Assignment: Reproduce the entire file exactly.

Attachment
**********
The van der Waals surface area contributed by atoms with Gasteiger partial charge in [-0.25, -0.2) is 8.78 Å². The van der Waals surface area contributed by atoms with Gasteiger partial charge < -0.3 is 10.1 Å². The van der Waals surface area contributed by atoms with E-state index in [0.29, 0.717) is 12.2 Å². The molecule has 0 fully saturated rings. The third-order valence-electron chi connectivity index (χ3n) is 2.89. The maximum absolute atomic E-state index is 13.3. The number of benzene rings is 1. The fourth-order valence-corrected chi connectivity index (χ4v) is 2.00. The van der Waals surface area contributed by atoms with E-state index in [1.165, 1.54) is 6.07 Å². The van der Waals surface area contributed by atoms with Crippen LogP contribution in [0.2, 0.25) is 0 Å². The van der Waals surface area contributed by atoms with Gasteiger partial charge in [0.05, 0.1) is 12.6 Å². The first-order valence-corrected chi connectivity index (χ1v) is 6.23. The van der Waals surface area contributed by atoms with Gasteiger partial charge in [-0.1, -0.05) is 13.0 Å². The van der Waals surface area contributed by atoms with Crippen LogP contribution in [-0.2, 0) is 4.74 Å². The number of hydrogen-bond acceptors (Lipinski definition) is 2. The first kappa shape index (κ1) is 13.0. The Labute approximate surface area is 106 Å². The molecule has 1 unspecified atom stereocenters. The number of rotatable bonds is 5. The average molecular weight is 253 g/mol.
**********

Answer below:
The van der Waals surface area contributed by atoms with Gasteiger partial charge in [-0.25, -0.2) is 8.78 Å². The van der Waals surface area contributed by atoms with Gasteiger partial charge < -0.3 is 10.1 Å². The van der Waals surface area contributed by atoms with E-state index in [0.29, 0.717) is 12.2 Å². The molecule has 0 fully saturated rings. The third-order valence-electron chi connectivity index (χ3n) is 2.89. The maximum absolute atomic E-state index is 13.3. The number of benzene rings is 1. The fourth-order valence-corrected chi connectivity index (χ4v) is 2.00. The van der Waals surface area contributed by atoms with E-state index in [1.165, 1.54) is 6.07 Å². The van der Waals surface area contributed by atoms with Crippen LogP contribution in [0.2, 0.25) is 0 Å². The van der Waals surface area contributed by atoms with Gasteiger partial charge in [0.05, 0.1) is 12.6 Å². The first-order valence-corrected chi connectivity index (χ1v) is 6.23. The van der Waals surface area contributed by atoms with Gasteiger partial charge in [-0.1, -0.05) is 13.0 Å². The van der Waals surface area contributed by atoms with Crippen LogP contribution in [-0.2, 0) is 4.74 Å². The number of hydrogen-bond acceptors (Lipinski definition) is 2. The first kappa shape index (κ1) is 13.0. The Labute approximate surface area is 106 Å². The molecule has 1 unspecified atom stereocenters. The number of rotatable bonds is 5. The average molecular weight is 253 g/mol.